The UPBEAT! Archive
by Don S. Marshall, Editor UpBeat
Well, for starters, I promise you that you're only going to hear this story once. The main reason for that codicil is because so many of us transplant recipients get so sick from time to time, that there are many horror stories out there worse than mine. In some ways, what happened to me has an essence of Keystone Cops in it mixed with a good portion of Pigpen' s black cloud.
The beginning is easily memorable, it was New Year's Eve day 1998. I was in a non-transplant hospital at the behest of an ear, nose and throat surgeon, having the 4th biopsy of my vocal cord area. The previous 3 excursions down my throat with a sharp knife had resulted in the tissue sample being dysphasic, or symptomatic of cancer, but not really cancer - yet. As this doctor left the OR he told my wife he hadn't seen any cancer this time either.
Normally, one can walk right out of the hospital after such surgery, but this time unfortunately somebody had administered some atropine to this transplant patient, a definite "no, no". My heart beat nearly stopped in a condition known as heart block. Fortunately, my chief Tx coordinator was beeped and available and she grabbed the head "electrical" heart man from the transplant hospital where
I'm followed (Henrico Doctors in Richmond). They monitored my condition. I was admitted to the hospital for 2 days observation on a heart monitor. The heart rate returned to normal over night, but not realizing the atropine had been administered, the "wire" doctor was convinced I needed a pacemaker and kept me there an- other day to see whether the heart rate was steady. (An angiogram performed shortly thereafter showed the heart was fine. I now kid the "wire guy" that he's like the proverbial street watch salesman only in his case it's pacemakers pinned inside his trench coat.)
Four days later the final pathology re- port came back via a phone call from the same Dr. who had said, "no cancer". The lab report said Stage 3 cancer of the larynx. His quote was, "The good news is that there doesn't appear to be any invasion of the cartilage, the less than good news is that Stage 3 cancer of the larynx always calls for surgery." This meant the breathe through a hole in your neck, speak with "esophageal speech", mode of existence. Outside of going very much berserk, one of the first of many things I thought of was there goes fishing. If one fell overboard in that condition it would be all over very quickly.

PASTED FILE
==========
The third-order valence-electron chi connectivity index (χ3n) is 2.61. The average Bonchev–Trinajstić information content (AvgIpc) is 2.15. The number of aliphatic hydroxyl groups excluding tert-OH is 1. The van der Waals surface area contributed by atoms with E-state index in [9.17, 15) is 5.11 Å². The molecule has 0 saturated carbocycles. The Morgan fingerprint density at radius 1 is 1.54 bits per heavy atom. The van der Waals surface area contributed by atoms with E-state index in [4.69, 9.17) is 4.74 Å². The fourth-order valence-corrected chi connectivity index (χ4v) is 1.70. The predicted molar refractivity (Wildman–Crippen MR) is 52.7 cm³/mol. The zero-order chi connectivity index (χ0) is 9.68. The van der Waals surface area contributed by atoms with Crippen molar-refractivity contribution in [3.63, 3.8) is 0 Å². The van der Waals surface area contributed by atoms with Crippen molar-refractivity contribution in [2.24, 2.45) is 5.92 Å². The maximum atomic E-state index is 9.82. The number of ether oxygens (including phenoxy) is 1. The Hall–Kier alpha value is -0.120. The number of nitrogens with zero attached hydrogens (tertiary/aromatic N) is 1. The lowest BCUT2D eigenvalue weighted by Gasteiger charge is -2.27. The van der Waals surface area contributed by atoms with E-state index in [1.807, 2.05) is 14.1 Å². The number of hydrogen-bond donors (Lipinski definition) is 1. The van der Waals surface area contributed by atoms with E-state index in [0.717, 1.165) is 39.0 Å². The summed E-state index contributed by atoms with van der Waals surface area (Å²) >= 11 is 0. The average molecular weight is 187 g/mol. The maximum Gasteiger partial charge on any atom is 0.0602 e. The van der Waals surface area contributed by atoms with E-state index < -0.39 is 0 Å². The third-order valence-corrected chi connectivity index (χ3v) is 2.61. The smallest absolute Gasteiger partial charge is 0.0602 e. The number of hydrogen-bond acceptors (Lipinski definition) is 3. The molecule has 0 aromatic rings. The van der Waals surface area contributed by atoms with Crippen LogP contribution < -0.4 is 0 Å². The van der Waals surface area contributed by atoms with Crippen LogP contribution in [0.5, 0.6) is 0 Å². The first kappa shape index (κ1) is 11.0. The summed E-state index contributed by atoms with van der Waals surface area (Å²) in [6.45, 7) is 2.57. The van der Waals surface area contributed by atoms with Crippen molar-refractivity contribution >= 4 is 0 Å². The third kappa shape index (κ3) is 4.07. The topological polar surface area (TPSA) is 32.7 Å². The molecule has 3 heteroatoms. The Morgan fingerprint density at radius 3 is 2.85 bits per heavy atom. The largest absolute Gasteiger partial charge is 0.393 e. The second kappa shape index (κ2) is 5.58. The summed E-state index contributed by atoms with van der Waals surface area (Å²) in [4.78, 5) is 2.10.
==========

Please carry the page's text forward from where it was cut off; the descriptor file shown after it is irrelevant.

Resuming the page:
Shortening the story just a bit- The head Tx Coordinator at Henrico Doctors Hospital made a presentation on my behalf to the Tumor Board of same. They felt it would be worth a try using radiation and chemo-therapy in combination, with the concept fully understood by me that if at certain way points in the process, there was no reduction, or any increase in the tumor size, I would have to undergo surgery immediately. Due to my transplant recipient status, they were also very careful to point out that they had no history or statistics, or really even proven procedures to go on in my case, especially when it came to effect on the heart.